Tuesday, August 26, 2008

The perils of taking Facebook too seriously

Jo Anglezarke has recently commented on her recent problems with Facebook, and I find myself sympathising with her, at least to some extent. I do have my doubts about the wisdom of her comments that appear to have triggered the issue, and of her somewhat intemperate language, but there is an issue here worthy of thought.

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Facebook is a wonderful thing, and I certainly found myself semi-addicted to it at one point. You add friends and obtain a window into their lives. Status updates are amusing, sad, puzzling and occasionally intriguing. People invite you to events, or to join groups, or to support campaigns far and wide.

However, sometimes there is a dark side. There is the risk of indiscretion, of saying something because you think that it is part of a private conversation, when in truth, it is effectively committed to easily transmittable 'paper'. For those of us in the field of political endeavour, that risk is all the greater, as occasionally becomes apparent.

Recently, I had a disagreement with a fellow Lib Dem blogger and Facebook habitue. It was then suggested by them that I was foolish to trust people on Facebook as I had up until then, and so I removed said person from my Friends list, not as a punishment for them, more like an exercise in avoiding risk for myself.

I freely admit that I have 'sought' very few friends on Facebook since my early addiction, mostly family in fact, but seldom turn down approaches unless I have no idea who they are (and in some of those cases, it is likely that my memory is poor). I have no conscious notion of how many friends I have on Facebook, although it is on my homepage somewhere, nor do I see how it really matters.

It would be nice to think that we can all value ourselves for who we are, and it's probably naive to take such a stance, but is it really sensible to allow oneself to be destabilised by what is, after all, just a social contact network?


Jennie Rigg said...

... you have a couple of days off, then? Since this is your eleventy billionth post in the last 24 hours...

Mark Valladares said...

Day off? Let's see if I can dredge up the concept from my memory bank... no, you'll have to explain it to me... :-)

Hope that you and Mat are enjoying your break...

Anonymous said...

No, Mark you didn't unfriend me I unfriended you. Stop being a prat.

Mark Valladares said...

Dear Ms Anglezarke,

I refer to your comment dated 26 August, noting your comments therein.

However, your stated memory of the incident seems to contradict your comment in your Facebook message to me dated 8 August, in which you wrote,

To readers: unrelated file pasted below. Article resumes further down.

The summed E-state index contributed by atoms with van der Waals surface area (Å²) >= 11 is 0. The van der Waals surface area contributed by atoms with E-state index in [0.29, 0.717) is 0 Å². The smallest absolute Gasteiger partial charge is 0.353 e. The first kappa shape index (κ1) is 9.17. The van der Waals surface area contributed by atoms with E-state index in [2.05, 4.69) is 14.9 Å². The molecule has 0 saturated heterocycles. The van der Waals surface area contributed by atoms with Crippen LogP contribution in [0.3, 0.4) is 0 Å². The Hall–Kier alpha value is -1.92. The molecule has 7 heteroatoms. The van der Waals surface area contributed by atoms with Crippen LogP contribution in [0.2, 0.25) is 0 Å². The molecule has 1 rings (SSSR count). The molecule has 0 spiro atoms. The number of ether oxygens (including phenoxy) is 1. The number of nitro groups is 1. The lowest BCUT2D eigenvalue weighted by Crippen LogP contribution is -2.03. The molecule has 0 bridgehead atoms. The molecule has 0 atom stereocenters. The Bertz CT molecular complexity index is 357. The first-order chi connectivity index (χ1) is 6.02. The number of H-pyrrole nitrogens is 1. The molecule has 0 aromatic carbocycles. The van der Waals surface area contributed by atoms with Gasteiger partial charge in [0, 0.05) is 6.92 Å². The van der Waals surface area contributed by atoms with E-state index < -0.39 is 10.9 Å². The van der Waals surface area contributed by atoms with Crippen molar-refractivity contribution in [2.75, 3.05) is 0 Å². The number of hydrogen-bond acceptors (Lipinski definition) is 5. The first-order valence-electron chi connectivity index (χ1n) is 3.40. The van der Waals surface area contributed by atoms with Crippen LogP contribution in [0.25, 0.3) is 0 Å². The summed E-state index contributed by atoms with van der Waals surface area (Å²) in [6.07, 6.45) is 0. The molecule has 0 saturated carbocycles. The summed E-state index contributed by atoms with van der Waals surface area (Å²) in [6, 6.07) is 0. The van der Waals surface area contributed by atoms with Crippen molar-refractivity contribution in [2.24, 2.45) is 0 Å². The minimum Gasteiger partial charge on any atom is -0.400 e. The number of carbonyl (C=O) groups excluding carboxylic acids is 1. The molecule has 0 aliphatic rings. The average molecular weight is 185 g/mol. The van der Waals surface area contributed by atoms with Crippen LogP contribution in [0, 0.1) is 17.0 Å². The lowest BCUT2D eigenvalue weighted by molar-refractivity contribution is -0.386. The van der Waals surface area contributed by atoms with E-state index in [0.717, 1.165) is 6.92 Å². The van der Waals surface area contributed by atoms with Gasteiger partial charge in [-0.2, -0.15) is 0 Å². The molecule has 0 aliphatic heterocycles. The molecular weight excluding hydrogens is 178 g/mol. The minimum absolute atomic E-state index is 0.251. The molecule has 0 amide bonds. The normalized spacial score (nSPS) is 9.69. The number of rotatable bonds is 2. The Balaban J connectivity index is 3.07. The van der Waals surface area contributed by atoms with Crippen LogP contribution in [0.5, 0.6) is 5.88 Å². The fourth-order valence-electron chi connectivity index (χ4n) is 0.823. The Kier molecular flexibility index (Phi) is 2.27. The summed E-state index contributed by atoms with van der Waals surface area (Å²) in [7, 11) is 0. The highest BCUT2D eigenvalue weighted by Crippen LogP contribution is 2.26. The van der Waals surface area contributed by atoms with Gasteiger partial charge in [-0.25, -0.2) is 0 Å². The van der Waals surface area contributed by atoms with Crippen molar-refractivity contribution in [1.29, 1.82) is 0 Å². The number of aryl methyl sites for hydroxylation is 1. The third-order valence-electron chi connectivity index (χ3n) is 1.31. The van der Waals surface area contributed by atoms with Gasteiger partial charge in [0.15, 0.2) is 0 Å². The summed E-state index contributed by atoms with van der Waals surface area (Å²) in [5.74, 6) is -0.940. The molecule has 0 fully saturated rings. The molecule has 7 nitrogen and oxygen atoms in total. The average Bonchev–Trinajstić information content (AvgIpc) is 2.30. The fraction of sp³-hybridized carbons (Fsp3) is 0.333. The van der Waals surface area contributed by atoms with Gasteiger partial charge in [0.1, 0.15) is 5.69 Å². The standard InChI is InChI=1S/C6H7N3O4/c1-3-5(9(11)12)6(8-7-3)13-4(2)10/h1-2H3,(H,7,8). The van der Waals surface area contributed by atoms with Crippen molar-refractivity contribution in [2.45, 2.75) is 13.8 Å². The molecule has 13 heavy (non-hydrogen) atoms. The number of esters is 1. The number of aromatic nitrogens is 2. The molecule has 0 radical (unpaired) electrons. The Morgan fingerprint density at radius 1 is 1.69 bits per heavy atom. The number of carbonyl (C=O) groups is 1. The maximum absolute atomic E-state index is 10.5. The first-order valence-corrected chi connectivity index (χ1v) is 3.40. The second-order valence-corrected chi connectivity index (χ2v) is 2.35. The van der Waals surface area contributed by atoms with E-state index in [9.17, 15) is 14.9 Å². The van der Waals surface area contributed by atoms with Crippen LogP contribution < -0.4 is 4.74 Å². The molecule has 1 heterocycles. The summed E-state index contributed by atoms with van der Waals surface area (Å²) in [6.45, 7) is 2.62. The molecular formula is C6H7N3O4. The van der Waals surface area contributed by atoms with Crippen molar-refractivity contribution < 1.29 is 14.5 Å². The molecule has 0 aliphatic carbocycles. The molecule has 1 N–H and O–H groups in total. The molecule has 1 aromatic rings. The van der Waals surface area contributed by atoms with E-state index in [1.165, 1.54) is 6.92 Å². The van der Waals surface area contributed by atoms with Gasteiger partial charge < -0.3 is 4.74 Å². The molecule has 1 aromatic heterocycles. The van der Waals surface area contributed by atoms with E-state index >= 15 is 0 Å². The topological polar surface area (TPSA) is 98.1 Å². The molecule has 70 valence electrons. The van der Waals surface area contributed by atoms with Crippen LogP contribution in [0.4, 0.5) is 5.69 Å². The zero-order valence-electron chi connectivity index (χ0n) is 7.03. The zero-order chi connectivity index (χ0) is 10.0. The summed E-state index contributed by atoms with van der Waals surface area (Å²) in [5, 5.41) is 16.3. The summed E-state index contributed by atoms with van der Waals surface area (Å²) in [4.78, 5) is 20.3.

"Just wanted to say sorry - but found you weren't in my list of friends anymore - I keep deleting friends when drunk - or did you delete me?".

Whilst I am happy to accept that it is not your intention to make a knowingly false statement, I must point out that the discrepancy between your contemporaneous question and your somewhat subsequent, and conveniently favourable, statement might lead a third party to conclude that the likelihood that your second statement is more accurate than your first question is somewhat remote.

For the record, I am happy to confirm that you were struck from my Friends list prior to your enquiry, and that it is not my intention to address the matter further in the absence of any evidence in support of your assertion.

Yours sincerely,

Mark Valladares
Liberal Democrat

Steph Ashley said...

OK, well. The reason *I* deleted her was bog all to do with facebook itself and more about trying to avoid her altogether (except for my response-in-kind) after that hideous character assassination she did of an amalgam of Jennie and I on her blog. I knew that it wasn't just a moment of madness because a) she didn't delete it, b) she had been so antagonistic and unpleasant on LDV threads in the previous couple of weeks, and c) she went on to read my next post on sexuality and then post something deliberately antagonistic and upsetting on her own blog.

She's got problems and I hope she gets over them, because apart from the random and unpredictable outbursts of bitterness she can be really nice. And quite aside from that I hadn't yet fallen out with *anyone* in the party in a way that can't be just sorted out and forgotten about, and I'm finding it totally dismal :(

Jennie Rigg said...

"Hope that you and Mat are enjoying your break..."

I'm being paraded round his family and taken to all the places he loved as a kid. It's grand. Also, his granny is awesome.